ATF fictional sting operations

Between 2011 and 2014, the United States Bureau of Alcohol, Tobacco, Firearms and Explosives (ATF), part of the Department of Justice, engaged in a campaign of sting operations in which individuals were enticed to participate in gun and drug related crimes against fictitious stash house targets for which they were then arrested and convicted.[1] The made up crimes were in fact entirely the creation of ATF, and as described by two federal judges, carried severe sentences (typically 15 years)[2] but were likely to cause grave unfairness and miscarriage of justice.[3]

A USA Today investigation in 2013 showed that over 1000 individuals have been incarcerated for lengthy periods since 2011 for such fake crimes, and that the strategy has become a key part of the Bureau's strategy.[1] ATF officials stated that the strategy pre-emptively targeted people likely to commit serious crime rather than waiting for them to do so;[1] opponents and critics, and later, judges, expressed concerns that it was tantamount to entrapment and punishing people for thoughts and possibilities rather than actual criminal acts, by presenting them with deliberately hard to resist fabricated inducements and goading them to become a participant, or to engage in more extreme criminal activities, up to an extent chosen almost completely by ATF.[3]

In a 2013 federal case (Brown et al.), district court judge Rubén Castillo determined that lawyers had made "'a strong showing of potential bias'" relating to the operation of robbery stings conducted by the ATF, and ordered prosecutors to identify everyone that the government had charged in similar cases in the Northern District of Illinois.[4] In 2014 California judge Otis Wright went further and dismissed another such case (Hudson) as "outrageous" government conduct and "unconstitutional", stating that it had neither prevented nor detected crime, but cost the taxpayer dearly, and that the overwhelming extent of ATF direction of the purported crime, and the level of ATF involvement, made the ATF operative more of a participant rather than an observer, the sentence a reflection of ATF whim rather than defendant's own conduct, and the case into one that lacked due process.[2][3]

Accusation of racial biasEdit

In legal proceedings filed in Chicago, a team of attorneys sought dismissal of charges against 40 defendants. One study that was unsealed had concluded that the ATF showed racial bias in target selection for the sting operations. The study concluded that the disparity between white and black defendants was so large that the chances of it being explained by any reason other than racial bias was around zero.[5]

U.S. v. Hudson, Whitfield & Dunlap (decided 2014)Edit

The case was one of many[6] US Government cases where a situation was presented to members of the public, who were tempted into committing a crime related to drugs, theft, or firearms, on the basis of a fabricated situation "sting operation".[6][7] In this case, the judge Otis D. Wright II dismissed citing outrageous government conduct. He found that by fabricating every aspect of the supposed circumstances in a manner calculated to entice the subjects' involvement, the government acted "repugnant[ly] to the Constitution" by creating a crime "cut from whole cloth" that was intended not to fail to entice involvement, and was not related to any actual or existent criminal enterprise, but was calculated to produce a sentence of around 15 years.[2][6]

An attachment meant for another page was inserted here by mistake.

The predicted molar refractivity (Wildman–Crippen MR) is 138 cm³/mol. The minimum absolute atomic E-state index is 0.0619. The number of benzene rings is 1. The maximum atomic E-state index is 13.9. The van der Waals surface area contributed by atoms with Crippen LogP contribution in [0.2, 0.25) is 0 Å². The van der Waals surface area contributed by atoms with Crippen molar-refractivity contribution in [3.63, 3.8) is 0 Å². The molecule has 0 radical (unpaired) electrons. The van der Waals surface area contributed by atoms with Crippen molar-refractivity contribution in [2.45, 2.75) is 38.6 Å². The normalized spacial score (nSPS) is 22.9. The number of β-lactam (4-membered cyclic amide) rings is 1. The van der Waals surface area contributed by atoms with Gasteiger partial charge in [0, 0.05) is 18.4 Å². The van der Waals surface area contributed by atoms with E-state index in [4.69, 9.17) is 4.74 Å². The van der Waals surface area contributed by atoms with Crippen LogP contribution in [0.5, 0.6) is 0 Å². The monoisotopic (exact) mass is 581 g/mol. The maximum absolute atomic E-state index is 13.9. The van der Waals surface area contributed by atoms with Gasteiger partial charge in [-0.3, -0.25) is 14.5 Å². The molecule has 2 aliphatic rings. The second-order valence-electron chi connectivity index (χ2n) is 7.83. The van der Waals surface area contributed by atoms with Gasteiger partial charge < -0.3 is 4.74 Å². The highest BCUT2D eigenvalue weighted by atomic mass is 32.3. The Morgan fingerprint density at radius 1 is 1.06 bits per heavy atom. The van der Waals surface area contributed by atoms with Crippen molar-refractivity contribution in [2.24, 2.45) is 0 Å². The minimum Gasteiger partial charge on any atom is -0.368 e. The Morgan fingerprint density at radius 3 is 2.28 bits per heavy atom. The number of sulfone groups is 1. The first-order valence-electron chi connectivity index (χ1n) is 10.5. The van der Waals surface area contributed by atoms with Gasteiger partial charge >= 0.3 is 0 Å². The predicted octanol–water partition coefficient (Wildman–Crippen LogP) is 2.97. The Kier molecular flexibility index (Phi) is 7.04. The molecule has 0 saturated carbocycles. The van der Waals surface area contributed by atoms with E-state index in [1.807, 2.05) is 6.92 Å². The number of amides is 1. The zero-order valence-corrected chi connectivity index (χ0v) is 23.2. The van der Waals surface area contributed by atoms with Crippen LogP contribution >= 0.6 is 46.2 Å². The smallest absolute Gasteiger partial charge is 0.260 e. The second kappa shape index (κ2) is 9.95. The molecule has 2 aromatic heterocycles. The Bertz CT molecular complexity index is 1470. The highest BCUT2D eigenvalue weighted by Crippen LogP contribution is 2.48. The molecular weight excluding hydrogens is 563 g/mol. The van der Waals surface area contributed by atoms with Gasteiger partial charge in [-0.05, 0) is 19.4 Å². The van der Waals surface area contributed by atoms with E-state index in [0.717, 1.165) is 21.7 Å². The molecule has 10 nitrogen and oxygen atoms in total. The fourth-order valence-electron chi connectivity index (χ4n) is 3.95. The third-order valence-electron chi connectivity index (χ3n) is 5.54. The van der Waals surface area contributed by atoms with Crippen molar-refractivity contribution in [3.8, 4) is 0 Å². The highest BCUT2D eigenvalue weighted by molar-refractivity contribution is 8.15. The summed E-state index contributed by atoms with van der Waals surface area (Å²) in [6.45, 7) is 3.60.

US entrapment case lawEdit

  • In Jacobson v. United States (503 U.S. 540 (1990)) the Supreme Court considered an entrapment case from outside drug enforcement, and overturned the conviction of a Nebraska man for ordering child pornography after two years of being cajoled by material created by postal inspectors. The Court held that the government must show that predisposition existed before the government became involved, and prior behavior when an activity was legal does not constitute evidence of predisposition to break the law if the conduct is subsequently made illegal. (Contrast Hampton v. United States, where predisposition did exist, even though the drugs and drug-related activity of the defendant in that case wholly coincided with the encouragement of law enforcement agents.)

See alsoEdit


  1. ^ a b c Heath, Brad (2013-06-27), ATF uses fake drugs, big bucks to snare suspects, archived from the original on 2013-07-04, retrieved 2022-08-21, The U.S. Bureau of Alcohol, Tobacco, Firearms and Explosives, the agency in charge of enforcing the nation's gun laws, has locked up more than 1,000 people by enticing them to rob drug stash houses that did not exist.
  2. ^ a b c U.S.A. vs. Hudson, Whitfield and Dunlap ruling, case 2:13-cr-00126-ODW-3, dated 2014-03-10
  3. ^ a b c "Federal judge blasts ATF stings", USA Today, 2014-03-18
  4. ^ Heath, Brad (2013-08-01), Judge: ATF stings may be targeting minorities, archived from the original on 2013-08-02, retrieved 2022-08-21
  5. ^ "ATF sting operation accused of using racial bias in finding targets, with majority being minorities". Chicago Tribune.
  6. ^ a b c "Judge Otis Wright Slams 'Made Up' Government 'Plot' Designed To Ensnare Gullible Poor People". Techdirt. 20 March 2014.
  7. ^ "Federal judge blasts ATF stings". USA Today.